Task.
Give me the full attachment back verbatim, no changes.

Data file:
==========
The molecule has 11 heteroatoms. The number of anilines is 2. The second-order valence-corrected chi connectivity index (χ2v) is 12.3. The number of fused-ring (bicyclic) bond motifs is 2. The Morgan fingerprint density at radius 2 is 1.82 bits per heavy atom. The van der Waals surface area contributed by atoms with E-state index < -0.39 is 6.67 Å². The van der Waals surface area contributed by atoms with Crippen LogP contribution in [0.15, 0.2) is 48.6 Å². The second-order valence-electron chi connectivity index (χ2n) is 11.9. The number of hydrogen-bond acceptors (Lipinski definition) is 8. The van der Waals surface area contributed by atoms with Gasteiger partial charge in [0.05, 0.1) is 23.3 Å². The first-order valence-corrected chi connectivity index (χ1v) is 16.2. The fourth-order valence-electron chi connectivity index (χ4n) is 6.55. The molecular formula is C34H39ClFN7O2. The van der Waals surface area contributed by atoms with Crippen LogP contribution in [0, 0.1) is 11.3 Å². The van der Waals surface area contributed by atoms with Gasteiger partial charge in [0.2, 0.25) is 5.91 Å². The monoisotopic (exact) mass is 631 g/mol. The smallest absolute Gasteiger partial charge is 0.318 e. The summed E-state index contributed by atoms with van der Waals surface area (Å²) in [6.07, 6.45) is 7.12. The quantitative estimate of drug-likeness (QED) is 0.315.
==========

The molecule has 11 heteroatoms. The number of anilines is 2. The second-order valence-corrected chi connectivity index (χ2v) is 12.3. The number of fused-ring (bicyclic) bond motifs is 2. The Morgan fingerprint density at radius 2 is 1.82 bits per heavy atom. The van der Waals surface area contributed by atoms with E-state index < -0.39 is 6.67 Å². The van der Waals surface area contributed by atoms with Crippen LogP contribution in [0.15, 0.2) is 48.6 Å². The second-order valence-electron chi connectivity index (χ2n) is 11.9. The number of hydrogen-bond acceptors (Lipinski definition) is 8. The van der Waals surface area contributed by atoms with Gasteiger partial charge in [0.05, 0.1) is 23.3 Å². The first-order valence-corrected chi connectivity index (χ1v) is 16.2. The fourth-order valence-electron chi connectivity index (χ4n) is 6.55. The molecular formula is C34H39ClFN7O2. The van der Waals surface area contributed by atoms with Crippen LogP contribution in [0, 0.1) is 11.3 Å². The van der Waals surface area contributed by atoms with Gasteiger partial charge in [0.2, 0.25) is 5.91 Å². The monoisotopic (exact) mass is 631 g/mol. The smallest absolute Gasteiger partial charge is 0.318 e. The summed E-state index contributed by atoms with van der Waals surface area (Å²) in [6.07, 6.45) is 7.12. The quantitative estimate of drug-likeness (QED) is 0.315.